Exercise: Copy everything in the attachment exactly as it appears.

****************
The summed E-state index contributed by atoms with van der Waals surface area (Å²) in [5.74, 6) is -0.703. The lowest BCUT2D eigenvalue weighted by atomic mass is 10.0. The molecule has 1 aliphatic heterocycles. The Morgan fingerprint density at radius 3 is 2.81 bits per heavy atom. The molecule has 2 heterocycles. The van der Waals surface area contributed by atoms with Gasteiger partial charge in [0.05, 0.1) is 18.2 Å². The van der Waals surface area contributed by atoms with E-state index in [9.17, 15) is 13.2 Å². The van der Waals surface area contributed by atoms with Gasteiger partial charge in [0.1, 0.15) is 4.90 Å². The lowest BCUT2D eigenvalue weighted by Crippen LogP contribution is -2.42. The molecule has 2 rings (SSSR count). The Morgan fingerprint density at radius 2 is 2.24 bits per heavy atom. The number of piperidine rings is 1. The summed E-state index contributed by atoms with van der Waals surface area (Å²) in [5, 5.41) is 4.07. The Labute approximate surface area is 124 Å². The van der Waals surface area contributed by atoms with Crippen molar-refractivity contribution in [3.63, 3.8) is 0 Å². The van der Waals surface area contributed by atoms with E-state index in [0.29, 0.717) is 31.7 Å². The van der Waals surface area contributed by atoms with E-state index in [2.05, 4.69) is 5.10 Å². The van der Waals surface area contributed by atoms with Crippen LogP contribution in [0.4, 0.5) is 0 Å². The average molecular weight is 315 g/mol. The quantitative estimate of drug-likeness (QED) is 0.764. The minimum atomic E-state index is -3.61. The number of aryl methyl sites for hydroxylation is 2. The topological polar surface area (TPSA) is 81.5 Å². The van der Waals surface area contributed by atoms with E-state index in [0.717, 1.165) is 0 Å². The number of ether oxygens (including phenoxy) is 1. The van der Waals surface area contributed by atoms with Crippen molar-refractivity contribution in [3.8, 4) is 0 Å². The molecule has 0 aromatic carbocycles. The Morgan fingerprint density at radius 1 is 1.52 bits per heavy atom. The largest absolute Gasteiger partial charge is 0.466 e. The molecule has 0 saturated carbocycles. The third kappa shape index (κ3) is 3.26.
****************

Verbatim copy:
The summed E-state index contributed by atoms with van der Waals surface area (Å²) in [5.74, 6) is -0.703. The lowest BCUT2D eigenvalue weighted by atomic mass is 10.0. The molecule has 1 aliphatic heterocycles. The Morgan fingerprint density at radius 3 is 2.81 bits per heavy atom. The molecule has 2 heterocycles. The van der Waals surface area contributed by atoms with Gasteiger partial charge in [0.05, 0.1) is 18.2 Å². The van der Waals surface area contributed by atoms with E-state index in [9.17, 15) is 13.2 Å². The van der Waals surface area contributed by atoms with Gasteiger partial charge in [0.1, 0.15) is 4.90 Å². The lowest BCUT2D eigenvalue weighted by Crippen LogP contribution is -2.42. The molecule has 2 rings (SSSR count). The Morgan fingerprint density at radius 2 is 2.24 bits per heavy atom. The number of piperidine rings is 1. The summed E-state index contributed by atoms with van der Waals surface area (Å²) in [5, 5.41) is 4.07. The Labute approximate surface area is 124 Å². The van der Waals surface area contributed by atoms with Crippen molar-refractivity contribution in [3.63, 3.8) is 0 Å². The van der Waals surface area contributed by atoms with E-state index in [0.29, 0.717) is 31.7 Å². The van der Waals surface area contributed by atoms with E-state index in [2.05, 4.69) is 5.10 Å². The van der Waals surface area contributed by atoms with Crippen LogP contribution in [0.4, 0.5) is 0 Å². The average molecular weight is 315 g/mol. The quantitative estimate of drug-likeness (QED) is 0.764. The minimum atomic E-state index is -3.61. The number of aryl methyl sites for hydroxylation is 2. The topological polar surface area (TPSA) is 81.5 Å². The van der Waals surface area contributed by atoms with E-state index in [0.717, 1.165) is 0 Å². The number of ether oxygens (including phenoxy) is 1. The van der Waals surface area contributed by atoms with Crippen molar-refractivity contribution in [3.8, 4) is 0 Å². The molecule has 0 aromatic carbocycles. The Morgan fingerprint density at radius 1 is 1.52 bits per heavy atom. The largest absolute Gasteiger partial charge is 0.466 e. The molecule has 0 saturated carbocycles. The third kappa shape index (κ3) is 3.26.